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Suzuki Alto SZ review (2012 onwards)
Model: Suzuki Alto SZ, £5,995
Bodystyle: five-door city car
Engine: 1.0-litre three-cylinder with Dual VVT, 68hp @ 6,000rpm, 66lb ft @ 3,400rpm
Transmission: five-speed manual, front-wheel drive
Performance: 13.5 secs 0-62mph, 96mph top speed
Efficiency: 65.7mpg, 99g/km CO2
What is it?
Right now, this is THE cheapest car on sale in the UK - it's the entry-level Suzuki Alto SZ, and it can be yours for just £5,995. Yes, really, a whole entire brand new car for less than £6,000 in 2012, direct from the manufacturer.
There's no catch either. The Alto SZ is simply part of Suzuki's current 'no VAT' campaign - which basically means the Japanese small car specialist is selling it at a 20% discount. And with the latest engine upgrades it also emits just 99g/km CO2 - so it's road tax-free as well.
Officially the offer only runs until 30th September 2012, at which point the Alto SZ is set to revert to its usual list price of £7,195. But is it really worth getting those skates on and rushing down to you nearest Suzuki showroom?
Here's where we find out.
Where does it fit?
We were able to try the Alto SZ at a recent Suzuki round-up event. Which served as a timely reminder that although we legitimately think of the firm as a 'small car* specialist' here in automotive land, it actually does a great deal more.
Superbikes, for example. And quads. And marine engines... There's nothing like a blast in a rib powered by a 250hp Suzuki outboard worth £20k alone to put a £6k Alto city car into perspective. But then, a company capable of building the former should be more than capable of doing a competent job with the latter, right?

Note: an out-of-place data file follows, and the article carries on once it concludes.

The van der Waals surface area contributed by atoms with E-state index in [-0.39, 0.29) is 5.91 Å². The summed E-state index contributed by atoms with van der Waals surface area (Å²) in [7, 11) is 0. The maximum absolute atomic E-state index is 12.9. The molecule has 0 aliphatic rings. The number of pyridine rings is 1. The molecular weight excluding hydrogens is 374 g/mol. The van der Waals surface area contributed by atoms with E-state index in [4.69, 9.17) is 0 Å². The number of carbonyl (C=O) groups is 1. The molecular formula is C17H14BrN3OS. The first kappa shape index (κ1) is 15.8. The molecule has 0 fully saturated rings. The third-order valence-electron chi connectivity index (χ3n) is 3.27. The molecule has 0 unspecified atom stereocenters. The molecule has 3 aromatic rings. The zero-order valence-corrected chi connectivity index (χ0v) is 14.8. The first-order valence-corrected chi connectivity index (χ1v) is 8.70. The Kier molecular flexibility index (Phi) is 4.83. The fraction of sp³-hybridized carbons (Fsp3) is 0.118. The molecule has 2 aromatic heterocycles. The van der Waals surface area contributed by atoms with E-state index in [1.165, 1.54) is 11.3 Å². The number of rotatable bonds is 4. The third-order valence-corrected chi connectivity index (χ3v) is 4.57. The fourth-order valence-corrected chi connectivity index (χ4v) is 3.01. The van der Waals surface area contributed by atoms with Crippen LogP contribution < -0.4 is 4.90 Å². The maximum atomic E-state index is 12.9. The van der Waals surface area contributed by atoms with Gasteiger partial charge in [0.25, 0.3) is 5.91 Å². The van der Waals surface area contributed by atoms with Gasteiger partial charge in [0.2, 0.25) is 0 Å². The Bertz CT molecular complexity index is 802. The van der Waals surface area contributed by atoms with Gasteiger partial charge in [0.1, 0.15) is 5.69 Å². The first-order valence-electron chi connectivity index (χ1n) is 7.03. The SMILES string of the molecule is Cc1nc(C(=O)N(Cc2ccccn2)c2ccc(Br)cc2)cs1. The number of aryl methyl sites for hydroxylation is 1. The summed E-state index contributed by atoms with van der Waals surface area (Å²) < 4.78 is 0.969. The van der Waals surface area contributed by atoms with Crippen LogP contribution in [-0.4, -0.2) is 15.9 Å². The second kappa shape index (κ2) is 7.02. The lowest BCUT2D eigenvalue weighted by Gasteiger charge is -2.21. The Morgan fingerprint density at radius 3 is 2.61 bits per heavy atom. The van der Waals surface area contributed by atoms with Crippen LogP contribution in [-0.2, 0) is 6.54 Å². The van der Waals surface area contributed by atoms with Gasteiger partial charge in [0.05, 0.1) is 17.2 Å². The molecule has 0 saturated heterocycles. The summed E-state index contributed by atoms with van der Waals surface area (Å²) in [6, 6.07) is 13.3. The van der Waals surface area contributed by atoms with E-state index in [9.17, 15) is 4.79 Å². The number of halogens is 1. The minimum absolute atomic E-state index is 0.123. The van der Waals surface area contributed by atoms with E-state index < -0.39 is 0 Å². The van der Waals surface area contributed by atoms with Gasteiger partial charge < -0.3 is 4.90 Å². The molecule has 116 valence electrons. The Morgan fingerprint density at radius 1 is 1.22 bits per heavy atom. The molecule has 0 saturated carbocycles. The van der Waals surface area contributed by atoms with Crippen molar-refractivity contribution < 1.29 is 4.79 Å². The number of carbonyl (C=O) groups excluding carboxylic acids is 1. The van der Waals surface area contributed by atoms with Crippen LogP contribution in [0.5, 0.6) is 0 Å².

* Even its SUVs are small by modern standards. And the unusual Kizashi saloon is an anomaly rather than a guiding star. The Swift is Suzuki's bread and butter these days, taking 40% of all its UK sales.
Is it for you?
As the bottom of three trim levels, the Alto SZ is unashamedly light on standard kit. So your major buying priority here has got to be that brand new number plate - the choice of used machinery at £6,000 is wide ranging and potentially highly satisfying, after all.
So, buying at the budget end of the new car market - what are your other choices? All of them are city-size only, that's for sure, and keeping money as tight as possible you could seek out the Perodua Myvi (from £6,999 right now) or the Nissan Pixo (from £7,250, it's actually the Alto in disguise).
Neither makes for a particularly strong comparison. More of a challenge comes from the SEAT Mii and Skoda Citigo cousins - both variants of Volkswagen's pricier Up! But the least you'll pay for one of these is £7,630. Prefer a Peugeot 107? Then you'll have to find £7,195.
Suzuki is hitting the value offer hard.
What does it do well?
It has a roof, five doors, a wheel at each corner and an engine with enough puff to propel it all - what more could you possibly want for your money? It's not even as if the visual design is especially dowdy. In fact, it's quite cute, and certainly makes Nissan's effort look depressing.
On the inside someone's had a decent stab at turning the dashboard a bit jazzy, and if the plastics aren't quite premium grade who's really going to complain at this price. Visibility is fine, the instruments are clearly labelled and nothing feels like it's going to fall apart in your hands.